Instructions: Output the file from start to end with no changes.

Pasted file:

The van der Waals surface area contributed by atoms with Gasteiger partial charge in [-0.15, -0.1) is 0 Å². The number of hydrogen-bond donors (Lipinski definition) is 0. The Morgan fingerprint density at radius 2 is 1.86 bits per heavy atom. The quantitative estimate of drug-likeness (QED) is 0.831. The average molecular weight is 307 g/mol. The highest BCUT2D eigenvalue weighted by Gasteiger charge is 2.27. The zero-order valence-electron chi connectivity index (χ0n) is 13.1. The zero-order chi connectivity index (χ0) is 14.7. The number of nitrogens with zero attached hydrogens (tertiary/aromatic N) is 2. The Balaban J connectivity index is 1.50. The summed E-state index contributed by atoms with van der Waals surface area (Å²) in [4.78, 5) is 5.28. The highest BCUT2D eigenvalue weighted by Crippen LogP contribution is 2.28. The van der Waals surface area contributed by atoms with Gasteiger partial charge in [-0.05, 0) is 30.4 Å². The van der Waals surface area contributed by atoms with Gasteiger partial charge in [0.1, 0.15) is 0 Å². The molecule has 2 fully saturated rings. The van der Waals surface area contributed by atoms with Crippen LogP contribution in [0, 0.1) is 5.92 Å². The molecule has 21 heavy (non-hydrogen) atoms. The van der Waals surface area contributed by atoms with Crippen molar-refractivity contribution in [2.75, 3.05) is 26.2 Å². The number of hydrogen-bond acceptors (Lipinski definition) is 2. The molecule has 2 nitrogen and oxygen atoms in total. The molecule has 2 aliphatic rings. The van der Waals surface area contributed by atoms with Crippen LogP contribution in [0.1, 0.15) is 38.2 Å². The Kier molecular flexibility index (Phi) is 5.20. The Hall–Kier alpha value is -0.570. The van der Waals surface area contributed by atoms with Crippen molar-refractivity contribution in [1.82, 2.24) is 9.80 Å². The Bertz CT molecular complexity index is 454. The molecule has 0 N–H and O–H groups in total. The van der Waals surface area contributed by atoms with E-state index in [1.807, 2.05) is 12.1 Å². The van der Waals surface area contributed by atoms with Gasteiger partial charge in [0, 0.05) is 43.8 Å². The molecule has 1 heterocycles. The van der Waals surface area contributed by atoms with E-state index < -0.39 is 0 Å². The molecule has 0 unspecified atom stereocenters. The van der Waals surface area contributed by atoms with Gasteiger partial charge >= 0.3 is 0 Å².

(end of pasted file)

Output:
The van der Waals surface area contributed by atoms with Gasteiger partial charge in [-0.15, -0.1) is 0 Å². The number of hydrogen-bond donors (Lipinski definition) is 0. The Morgan fingerprint density at radius 2 is 1.86 bits per heavy atom. The quantitative estimate of drug-likeness (QED) is 0.831. The average molecular weight is 307 g/mol. The highest BCUT2D eigenvalue weighted by Gasteiger charge is 2.27. The zero-order valence-electron chi connectivity index (χ0n) is 13.1. The zero-order chi connectivity index (χ0) is 14.7. The number of nitrogens with zero attached hydrogens (tertiary/aromatic N) is 2. The Balaban J connectivity index is 1.50. The summed E-state index contributed by atoms with van der Waals surface area (Å²) in [4.78, 5) is 5.28. The highest BCUT2D eigenvalue weighted by Crippen LogP contribution is 2.28. The van der Waals surface area contributed by atoms with Gasteiger partial charge in [-0.05, 0) is 30.4 Å². The van der Waals surface area contributed by atoms with Gasteiger partial charge in [0.1, 0.15) is 0 Å². The molecule has 2 fully saturated rings. The van der Waals surface area contributed by atoms with Crippen LogP contribution in [0, 0.1) is 5.92 Å². The molecule has 21 heavy (non-hydrogen) atoms. The van der Waals surface area contributed by atoms with Crippen molar-refractivity contribution in [2.75, 3.05) is 26.2 Å². The number of hydrogen-bond acceptors (Lipinski definition) is 2. The molecule has 2 nitrogen and oxygen atoms in total. The molecule has 2 aliphatic rings. The van der Waals surface area contributed by atoms with Crippen LogP contribution in [0.1, 0.15) is 38.2 Å². The Kier molecular flexibility index (Phi) is 5.20. The Hall–Kier alpha value is -0.570. The van der Waals surface area contributed by atoms with Crippen molar-refractivity contribution in [1.82, 2.24) is 9.80 Å². The Bertz CT molecular complexity index is 454. The molecule has 0 N–H and O–H groups in total. The van der Waals surface area contributed by atoms with E-state index in [1.807, 2.05) is 12.1 Å². The van der Waals surface area contributed by atoms with Gasteiger partial charge in [0, 0.05) is 43.8 Å². The molecule has 1 heterocycles. The van der Waals surface area contributed by atoms with E-state index < -0.39 is 0 Å². The molecule has 0 unspecified atom stereocenters. The van der Waals surface area contributed by atoms with Gasteiger partial charge >= 0.3 is 0 Å².